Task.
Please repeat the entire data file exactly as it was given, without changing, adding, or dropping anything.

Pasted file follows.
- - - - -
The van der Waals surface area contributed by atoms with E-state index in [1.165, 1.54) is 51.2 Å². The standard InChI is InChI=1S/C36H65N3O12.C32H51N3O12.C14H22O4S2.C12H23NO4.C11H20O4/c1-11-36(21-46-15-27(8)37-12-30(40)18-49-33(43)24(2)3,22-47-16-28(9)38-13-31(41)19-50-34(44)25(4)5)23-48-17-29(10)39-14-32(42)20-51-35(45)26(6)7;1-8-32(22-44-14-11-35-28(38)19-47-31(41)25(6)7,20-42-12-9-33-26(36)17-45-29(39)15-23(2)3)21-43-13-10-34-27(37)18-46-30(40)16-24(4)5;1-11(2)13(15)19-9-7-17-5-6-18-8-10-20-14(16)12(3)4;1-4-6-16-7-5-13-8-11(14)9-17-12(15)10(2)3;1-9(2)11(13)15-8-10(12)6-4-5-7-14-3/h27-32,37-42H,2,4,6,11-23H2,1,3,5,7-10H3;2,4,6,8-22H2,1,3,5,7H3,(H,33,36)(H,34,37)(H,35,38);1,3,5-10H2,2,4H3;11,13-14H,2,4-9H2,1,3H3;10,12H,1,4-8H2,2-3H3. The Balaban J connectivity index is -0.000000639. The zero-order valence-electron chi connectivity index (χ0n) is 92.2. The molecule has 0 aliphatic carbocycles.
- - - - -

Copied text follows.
The van der Waals surface area contributed by atoms with E-state index in [1.165, 1.54) is 51.2 Å². The standard InChI is InChI=1S/C36H65N3O12.C32H51N3O12.C14H22O4S2.C12H23NO4.C11H20O4/c1-11-36(21-46-15-27(8)37-12-30(40)18-49-33(43)24(2)3,22-47-16-28(9)38-13-31(41)19-50-34(44)25(4)5)23-48-17-29(10)39-14-32(42)20-51-35(45)26(6)7;1-8-32(22-44-14-11-35-28(38)19-47-31(41)25(6)7,20-42-12-9-33-26(36)17-45-29(39)15-23(2)3)21-43-13-10-34-27(37)18-46-30(40)16-24(4)5;1-11(2)13(15)19-9-7-17-5-6-18-8-10-20-14(16)12(3)4;1-4-6-16-7-5-13-8-11(14)9-17-12(15)10(2)3;1-9(2)11(13)15-8-10(12)6-4-5-7-14-3/h27-32,37-42H,2,4,6,11-23H2,1,3,5,7-10H3;2,4,6,8-22H2,1,3,5,7H3,(H,33,36)(H,34,37)(H,35,38);1,3,5-10H2,2,4H3;11,13-14H,2,4-9H2,1,3H3;10,12H,1,4-8H2,2-3H3. The Balaban J connectivity index is -0.000000639. The zero-order valence-electron chi connectivity index (χ0n) is 92.2. The molecule has 0 aliphatic carbocycles.